2. Questions to ask yourself might include: What’s going on with that industry right now? How many companies might need this kind of job? And how many candidates might there be for that role?

This isn’t about being negative or limiting yourself; it’s about being realistic and getting a more accurate idea of how long or challenging the process might be.

Some of these questions might feel hard to answer, but try using them to guide your research. One way to do this is to explore industries and roles to see how many job opportunities are available, the projected job growth and the average salary.

3. Be clear on the salary you want: It’s important to explore and compare salaries for roles. Researching salaries for roles you’re interested in can help you determine if a move is feasible, and it can also help you to set a benchmark for yourself when you get to the stage of interviewing for roles.

4. Prepare your savings: Cost of living pressures are making it harder for many people to save now, but anything you can set aside may ease the transition if you’re changing jobs – or keep you afloat while you’re looking for work. The larger your safety net, the more time you have to job hunt. Ensure your money is readily available to withdraw in something like an online savings account, versus a long-term investment like stocks, superannuation and property.

If you’ve already left a role, Jackson advises her clients to withdraw from their safety account on a weekly basis – “either the same amount or a little bit less than what you’d normally spend,” she says.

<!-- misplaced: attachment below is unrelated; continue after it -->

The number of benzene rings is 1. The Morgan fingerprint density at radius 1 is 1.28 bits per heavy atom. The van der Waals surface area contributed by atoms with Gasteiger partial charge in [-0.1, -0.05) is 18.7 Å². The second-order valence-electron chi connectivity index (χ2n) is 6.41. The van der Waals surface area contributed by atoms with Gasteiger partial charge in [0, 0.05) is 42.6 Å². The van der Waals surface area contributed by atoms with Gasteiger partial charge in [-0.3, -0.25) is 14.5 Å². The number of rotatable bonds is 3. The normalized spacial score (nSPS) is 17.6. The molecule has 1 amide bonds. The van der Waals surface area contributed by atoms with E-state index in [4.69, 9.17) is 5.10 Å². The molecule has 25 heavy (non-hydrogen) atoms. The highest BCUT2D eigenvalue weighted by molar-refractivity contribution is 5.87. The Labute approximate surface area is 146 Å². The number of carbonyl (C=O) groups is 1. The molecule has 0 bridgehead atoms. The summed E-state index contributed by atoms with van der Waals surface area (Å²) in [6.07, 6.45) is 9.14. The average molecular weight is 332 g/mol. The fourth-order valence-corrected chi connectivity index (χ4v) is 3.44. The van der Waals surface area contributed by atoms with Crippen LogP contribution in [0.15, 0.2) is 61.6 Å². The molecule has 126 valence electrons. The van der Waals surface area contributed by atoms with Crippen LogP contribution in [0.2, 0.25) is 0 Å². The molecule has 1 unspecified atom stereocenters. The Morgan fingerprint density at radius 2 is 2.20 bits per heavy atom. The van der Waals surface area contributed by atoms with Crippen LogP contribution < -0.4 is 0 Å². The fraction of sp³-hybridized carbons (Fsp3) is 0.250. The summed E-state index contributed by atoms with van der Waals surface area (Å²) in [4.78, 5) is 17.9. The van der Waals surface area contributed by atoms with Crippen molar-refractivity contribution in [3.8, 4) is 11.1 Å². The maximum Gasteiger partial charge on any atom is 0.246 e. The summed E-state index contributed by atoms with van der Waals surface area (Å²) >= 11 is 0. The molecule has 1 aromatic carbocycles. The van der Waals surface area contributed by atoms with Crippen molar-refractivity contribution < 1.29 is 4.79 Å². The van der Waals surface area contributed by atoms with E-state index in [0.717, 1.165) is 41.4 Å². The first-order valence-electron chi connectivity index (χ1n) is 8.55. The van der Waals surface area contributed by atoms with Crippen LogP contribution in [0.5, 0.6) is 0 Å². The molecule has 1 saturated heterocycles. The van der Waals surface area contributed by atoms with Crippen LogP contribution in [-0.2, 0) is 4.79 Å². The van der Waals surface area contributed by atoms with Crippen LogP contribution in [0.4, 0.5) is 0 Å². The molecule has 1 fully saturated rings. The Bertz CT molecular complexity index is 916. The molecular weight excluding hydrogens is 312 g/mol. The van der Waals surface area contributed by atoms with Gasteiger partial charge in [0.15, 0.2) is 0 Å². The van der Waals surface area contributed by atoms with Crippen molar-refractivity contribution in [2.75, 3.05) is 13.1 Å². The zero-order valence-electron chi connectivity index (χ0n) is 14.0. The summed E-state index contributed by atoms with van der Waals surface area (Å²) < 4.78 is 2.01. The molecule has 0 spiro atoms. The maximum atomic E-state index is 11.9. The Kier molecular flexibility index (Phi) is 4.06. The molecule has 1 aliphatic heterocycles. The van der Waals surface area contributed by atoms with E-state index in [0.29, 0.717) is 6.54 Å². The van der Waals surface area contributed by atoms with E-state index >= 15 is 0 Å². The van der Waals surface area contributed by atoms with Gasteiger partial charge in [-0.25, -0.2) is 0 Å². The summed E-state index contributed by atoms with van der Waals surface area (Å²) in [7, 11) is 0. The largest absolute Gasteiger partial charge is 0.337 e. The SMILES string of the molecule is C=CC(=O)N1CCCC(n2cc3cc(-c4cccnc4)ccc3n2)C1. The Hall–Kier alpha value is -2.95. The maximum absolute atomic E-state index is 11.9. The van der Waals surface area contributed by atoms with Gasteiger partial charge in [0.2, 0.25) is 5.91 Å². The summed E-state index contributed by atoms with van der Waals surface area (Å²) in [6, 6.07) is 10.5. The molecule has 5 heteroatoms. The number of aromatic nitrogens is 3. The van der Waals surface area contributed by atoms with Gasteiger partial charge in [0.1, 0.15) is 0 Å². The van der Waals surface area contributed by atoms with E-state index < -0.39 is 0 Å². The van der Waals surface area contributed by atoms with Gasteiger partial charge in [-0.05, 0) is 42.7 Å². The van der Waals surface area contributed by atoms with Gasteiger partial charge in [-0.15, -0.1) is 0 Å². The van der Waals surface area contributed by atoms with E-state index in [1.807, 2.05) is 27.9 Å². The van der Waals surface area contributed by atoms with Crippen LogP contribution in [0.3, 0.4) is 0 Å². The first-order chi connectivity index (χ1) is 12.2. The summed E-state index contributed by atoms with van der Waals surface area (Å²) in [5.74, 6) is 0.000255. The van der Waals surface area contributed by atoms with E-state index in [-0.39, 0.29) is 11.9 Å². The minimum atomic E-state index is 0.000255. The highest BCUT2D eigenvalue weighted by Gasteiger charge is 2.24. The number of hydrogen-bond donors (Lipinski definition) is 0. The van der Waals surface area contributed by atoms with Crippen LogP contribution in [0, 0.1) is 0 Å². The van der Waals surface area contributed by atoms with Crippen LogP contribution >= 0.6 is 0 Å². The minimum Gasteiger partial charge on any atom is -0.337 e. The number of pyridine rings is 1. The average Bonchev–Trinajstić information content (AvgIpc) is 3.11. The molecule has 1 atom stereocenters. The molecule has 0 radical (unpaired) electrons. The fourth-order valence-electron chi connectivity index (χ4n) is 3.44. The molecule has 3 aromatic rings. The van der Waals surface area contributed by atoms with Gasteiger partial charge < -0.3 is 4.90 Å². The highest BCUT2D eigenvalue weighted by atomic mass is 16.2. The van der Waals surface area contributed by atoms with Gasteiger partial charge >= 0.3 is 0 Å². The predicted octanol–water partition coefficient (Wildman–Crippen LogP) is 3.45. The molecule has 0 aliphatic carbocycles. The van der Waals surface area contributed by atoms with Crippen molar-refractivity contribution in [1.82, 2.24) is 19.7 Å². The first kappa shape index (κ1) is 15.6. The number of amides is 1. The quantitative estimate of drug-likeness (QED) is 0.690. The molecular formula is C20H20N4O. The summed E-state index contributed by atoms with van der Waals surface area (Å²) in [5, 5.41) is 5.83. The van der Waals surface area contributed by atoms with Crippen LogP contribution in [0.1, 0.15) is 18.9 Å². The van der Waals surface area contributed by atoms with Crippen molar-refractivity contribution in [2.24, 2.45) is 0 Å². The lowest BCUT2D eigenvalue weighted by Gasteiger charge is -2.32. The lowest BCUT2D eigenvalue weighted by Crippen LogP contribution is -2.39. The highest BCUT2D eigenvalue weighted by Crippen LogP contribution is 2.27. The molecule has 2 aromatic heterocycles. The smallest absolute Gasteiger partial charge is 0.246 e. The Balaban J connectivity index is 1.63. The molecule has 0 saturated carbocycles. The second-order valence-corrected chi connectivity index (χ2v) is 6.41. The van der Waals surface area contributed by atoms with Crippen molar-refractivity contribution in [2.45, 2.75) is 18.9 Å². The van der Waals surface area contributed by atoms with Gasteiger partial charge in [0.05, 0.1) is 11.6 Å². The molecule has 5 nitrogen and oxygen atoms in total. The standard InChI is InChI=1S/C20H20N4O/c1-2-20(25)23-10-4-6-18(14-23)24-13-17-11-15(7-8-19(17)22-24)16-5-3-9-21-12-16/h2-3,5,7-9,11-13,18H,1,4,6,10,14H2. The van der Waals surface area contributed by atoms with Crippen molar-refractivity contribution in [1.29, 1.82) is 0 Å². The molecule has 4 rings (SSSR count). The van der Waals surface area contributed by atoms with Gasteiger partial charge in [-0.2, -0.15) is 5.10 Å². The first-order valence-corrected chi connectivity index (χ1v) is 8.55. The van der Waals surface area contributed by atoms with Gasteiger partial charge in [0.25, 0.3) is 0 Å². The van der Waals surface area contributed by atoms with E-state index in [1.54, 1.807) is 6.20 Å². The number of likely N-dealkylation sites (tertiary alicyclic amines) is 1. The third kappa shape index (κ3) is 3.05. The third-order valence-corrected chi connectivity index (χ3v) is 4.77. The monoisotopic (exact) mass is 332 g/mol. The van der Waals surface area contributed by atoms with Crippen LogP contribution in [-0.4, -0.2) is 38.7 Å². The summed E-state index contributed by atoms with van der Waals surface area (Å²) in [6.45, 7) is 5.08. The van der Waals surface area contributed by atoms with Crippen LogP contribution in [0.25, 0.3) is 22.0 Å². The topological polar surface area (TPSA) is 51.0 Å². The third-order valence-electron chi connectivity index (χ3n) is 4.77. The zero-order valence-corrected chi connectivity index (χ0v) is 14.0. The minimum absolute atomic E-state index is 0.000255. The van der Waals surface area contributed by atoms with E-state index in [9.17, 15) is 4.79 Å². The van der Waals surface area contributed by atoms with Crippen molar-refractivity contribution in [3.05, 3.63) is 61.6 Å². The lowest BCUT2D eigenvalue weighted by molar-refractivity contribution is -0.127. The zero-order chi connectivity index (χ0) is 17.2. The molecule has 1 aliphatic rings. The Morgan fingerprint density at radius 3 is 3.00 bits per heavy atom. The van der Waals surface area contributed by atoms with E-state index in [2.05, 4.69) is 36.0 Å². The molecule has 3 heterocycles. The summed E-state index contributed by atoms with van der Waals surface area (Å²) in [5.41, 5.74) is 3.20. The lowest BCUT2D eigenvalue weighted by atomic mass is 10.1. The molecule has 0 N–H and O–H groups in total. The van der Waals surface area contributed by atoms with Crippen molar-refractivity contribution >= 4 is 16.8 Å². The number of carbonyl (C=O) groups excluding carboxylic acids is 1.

“This way you know it’ll last you that entire time. If you get a job within a month then fantastic, the rest can go to savings, but you won’t have to panic until you get to the fourth month. Then you might need to look at getting a job instead of the dream job.”

5. Talk to people in the industry: Not only will this help you understand which areas have the best growth prospects, it also minimises the chances of you not enjoying your new role after making the transition. “It pays to thoroughly research your dream career,” Lambart says.

Look at how you can build your network online, and see if you can connect with people for coffee, a virtual catch-up, or an informational interview. Let people know you’re looking to change careers and that you’d appreciate their insight into the industry. Ask about what roles are like, the pressures or challenges, the best places to work, and if there’s anyone else they’d recommend you speak to.

6. Have a plan: Creating a career change plan can help you remain focused, feel less stressed, and give yourself enough time and resources to make the change.

"You may be desperate to make the career change now but it is usually wise to make it slowly,” says Lambart. “It is very difficult to transition from full-time work to being a full-time student, for instance.”

You may be able to study part-time while staying in your current job, or reduce your hours to gain work experience in your chosen field.

A career change might seem like an overwhelming idea at first, but the current job market could provide just the right environment for you to make the leap. By researching, speaking to others, considering your finances, and forming a longer-term plan, you can start taking steps in a new direction.

Independent research conducted by Nature of behalf of SEEK, interviewing 4000 Kiwis annually. Published April 2024.